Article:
Will ye go to the Indies, my Mary


Will ye go to the Indies, my Mary, And leave auld Scotia's shore; Will ye go to the Indies, my Mary, Across th' Atlantic roar. O sweet grows the lime and the orange, And the apple on the pine; But a' the charms o' the Indies Can never equal thine. I hae sworn by the Heavens to my Mary, I hae sworn by the Heavens to be true; And sae may the Heavens forget me, When I forget my vow! O plight me your faith, my Mary, And plight me your lily-white hand; O plight me your faith, my Mary, Before I leave Scotia's strand. We hae plighted our troth, my Mary, In mutual affection to join: And curst be the cause that shall part us, The hour and the moment o' time!!!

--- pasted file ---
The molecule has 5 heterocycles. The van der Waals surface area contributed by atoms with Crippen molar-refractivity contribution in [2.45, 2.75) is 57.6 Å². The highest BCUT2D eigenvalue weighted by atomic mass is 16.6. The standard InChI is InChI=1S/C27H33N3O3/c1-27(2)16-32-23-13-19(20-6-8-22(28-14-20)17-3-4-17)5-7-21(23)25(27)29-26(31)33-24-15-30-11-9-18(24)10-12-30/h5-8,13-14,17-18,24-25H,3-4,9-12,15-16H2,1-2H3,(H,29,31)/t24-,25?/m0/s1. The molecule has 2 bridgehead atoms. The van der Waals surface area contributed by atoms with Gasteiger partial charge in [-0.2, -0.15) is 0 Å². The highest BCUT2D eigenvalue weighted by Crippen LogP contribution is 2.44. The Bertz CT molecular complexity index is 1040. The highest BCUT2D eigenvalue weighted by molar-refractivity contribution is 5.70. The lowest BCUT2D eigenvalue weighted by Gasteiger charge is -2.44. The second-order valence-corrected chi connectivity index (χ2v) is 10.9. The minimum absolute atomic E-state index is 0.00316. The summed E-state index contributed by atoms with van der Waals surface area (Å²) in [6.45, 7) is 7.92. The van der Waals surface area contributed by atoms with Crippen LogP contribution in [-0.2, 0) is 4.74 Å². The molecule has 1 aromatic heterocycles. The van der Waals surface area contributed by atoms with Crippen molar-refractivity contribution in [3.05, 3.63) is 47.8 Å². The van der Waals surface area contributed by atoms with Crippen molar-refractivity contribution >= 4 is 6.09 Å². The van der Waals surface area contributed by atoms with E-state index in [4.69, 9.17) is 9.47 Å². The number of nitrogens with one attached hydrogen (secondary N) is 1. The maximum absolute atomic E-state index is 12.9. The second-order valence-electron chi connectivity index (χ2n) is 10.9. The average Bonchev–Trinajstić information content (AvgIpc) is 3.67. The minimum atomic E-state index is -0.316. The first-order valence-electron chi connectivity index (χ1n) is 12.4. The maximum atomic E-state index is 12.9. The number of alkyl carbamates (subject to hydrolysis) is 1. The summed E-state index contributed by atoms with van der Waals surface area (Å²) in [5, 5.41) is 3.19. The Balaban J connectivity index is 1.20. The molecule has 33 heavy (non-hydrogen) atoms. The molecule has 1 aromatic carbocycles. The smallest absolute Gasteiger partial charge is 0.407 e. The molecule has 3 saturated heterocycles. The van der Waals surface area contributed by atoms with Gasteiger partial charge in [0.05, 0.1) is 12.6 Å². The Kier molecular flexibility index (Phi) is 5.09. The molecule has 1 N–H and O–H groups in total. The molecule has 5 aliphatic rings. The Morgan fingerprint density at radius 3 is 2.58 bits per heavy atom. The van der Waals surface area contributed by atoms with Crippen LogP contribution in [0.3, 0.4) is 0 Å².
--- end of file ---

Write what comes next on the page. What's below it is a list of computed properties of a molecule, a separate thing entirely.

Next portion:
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Phil McKee

About this work

This is a song by Robert Burns. It was written in 1792 and is read here by Phil McKee.

Themes for this song

love marriage anguish

Selected for 28 May

Another poem in honour of 'Highland Mary' (see May 14th). Here Burns holds out the prospect of their emigration as a couple. He was to remain in Scotland, but not with 'Mary'. He had given his lover a bible and his pledge. Burns who seems to have seduced and abandoned this young woman from Argyll, promised her much and offered her little, breaking both his word and her heart.

Donny O'Rourke

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